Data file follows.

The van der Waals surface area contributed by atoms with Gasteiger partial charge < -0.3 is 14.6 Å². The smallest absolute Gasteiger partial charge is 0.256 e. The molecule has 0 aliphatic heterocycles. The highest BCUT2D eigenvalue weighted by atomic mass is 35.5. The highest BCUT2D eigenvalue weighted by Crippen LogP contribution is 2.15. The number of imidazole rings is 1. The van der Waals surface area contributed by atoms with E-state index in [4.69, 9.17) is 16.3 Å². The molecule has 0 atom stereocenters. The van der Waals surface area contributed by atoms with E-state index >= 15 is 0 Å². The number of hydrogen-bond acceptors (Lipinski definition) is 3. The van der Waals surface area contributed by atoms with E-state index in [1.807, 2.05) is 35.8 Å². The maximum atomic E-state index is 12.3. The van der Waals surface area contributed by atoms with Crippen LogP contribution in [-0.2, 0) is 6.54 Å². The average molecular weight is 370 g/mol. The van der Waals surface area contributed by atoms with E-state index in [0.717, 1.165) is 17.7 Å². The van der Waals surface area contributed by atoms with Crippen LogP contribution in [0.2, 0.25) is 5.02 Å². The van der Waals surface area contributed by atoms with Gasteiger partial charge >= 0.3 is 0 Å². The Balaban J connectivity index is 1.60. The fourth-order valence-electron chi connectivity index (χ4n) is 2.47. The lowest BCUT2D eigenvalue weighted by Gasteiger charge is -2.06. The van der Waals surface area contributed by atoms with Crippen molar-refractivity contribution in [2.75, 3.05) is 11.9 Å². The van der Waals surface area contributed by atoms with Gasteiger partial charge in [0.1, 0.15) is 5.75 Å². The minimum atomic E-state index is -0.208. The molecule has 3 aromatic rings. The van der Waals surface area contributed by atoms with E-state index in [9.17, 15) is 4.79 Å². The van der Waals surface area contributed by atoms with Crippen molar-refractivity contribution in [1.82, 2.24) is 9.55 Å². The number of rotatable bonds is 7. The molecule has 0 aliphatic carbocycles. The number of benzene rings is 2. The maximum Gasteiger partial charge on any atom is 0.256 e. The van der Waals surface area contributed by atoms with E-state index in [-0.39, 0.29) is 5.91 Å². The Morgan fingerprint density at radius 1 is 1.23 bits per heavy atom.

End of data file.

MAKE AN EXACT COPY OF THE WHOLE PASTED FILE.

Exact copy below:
The van der Waals surface area contributed by atoms with Gasteiger partial charge < -0.3 is 14.6 Å². The smallest absolute Gasteiger partial charge is 0.256 e. The molecule has 0 aliphatic heterocycles. The highest BCUT2D eigenvalue weighted by atomic mass is 35.5. The highest BCUT2D eigenvalue weighted by Crippen LogP contribution is 2.15. The number of imidazole rings is 1. The van der Waals surface area contributed by atoms with E-state index in [4.69, 9.17) is 16.3 Å². The molecule has 0 atom stereocenters. The van der Waals surface area contributed by atoms with E-state index >= 15 is 0 Å². The number of hydrogen-bond acceptors (Lipinski definition) is 3. The van der Waals surface area contributed by atoms with E-state index in [1.807, 2.05) is 35.8 Å². The maximum atomic E-state index is 12.3. The van der Waals surface area contributed by atoms with Crippen LogP contribution in [-0.2, 0) is 6.54 Å². The average molecular weight is 370 g/mol. The van der Waals surface area contributed by atoms with E-state index in [0.717, 1.165) is 17.7 Å². The van der Waals surface area contributed by atoms with Crippen LogP contribution in [0.2, 0.25) is 5.02 Å². The van der Waals surface area contributed by atoms with Gasteiger partial charge >= 0.3 is 0 Å². The Balaban J connectivity index is 1.60. The fourth-order valence-electron chi connectivity index (χ4n) is 2.47. The lowest BCUT2D eigenvalue weighted by Gasteiger charge is -2.06. The van der Waals surface area contributed by atoms with Crippen molar-refractivity contribution in [2.75, 3.05) is 11.9 Å². The van der Waals surface area contributed by atoms with Gasteiger partial charge in [0.1, 0.15) is 5.75 Å². The minimum atomic E-state index is -0.208. The molecule has 3 aromatic rings. The van der Waals surface area contributed by atoms with E-state index in [9.17, 15) is 4.79 Å². The van der Waals surface area contributed by atoms with Crippen molar-refractivity contribution in [1.82, 2.24) is 9.55 Å². The number of rotatable bonds is 7. The molecule has 0 aliphatic carbocycles. The number of benzene rings is 2. The maximum Gasteiger partial charge on any atom is 0.256 e. The van der Waals surface area contributed by atoms with E-state index in [-0.39, 0.29) is 5.91 Å². The Morgan fingerprint density at radius 1 is 1.23 bits per heavy atom.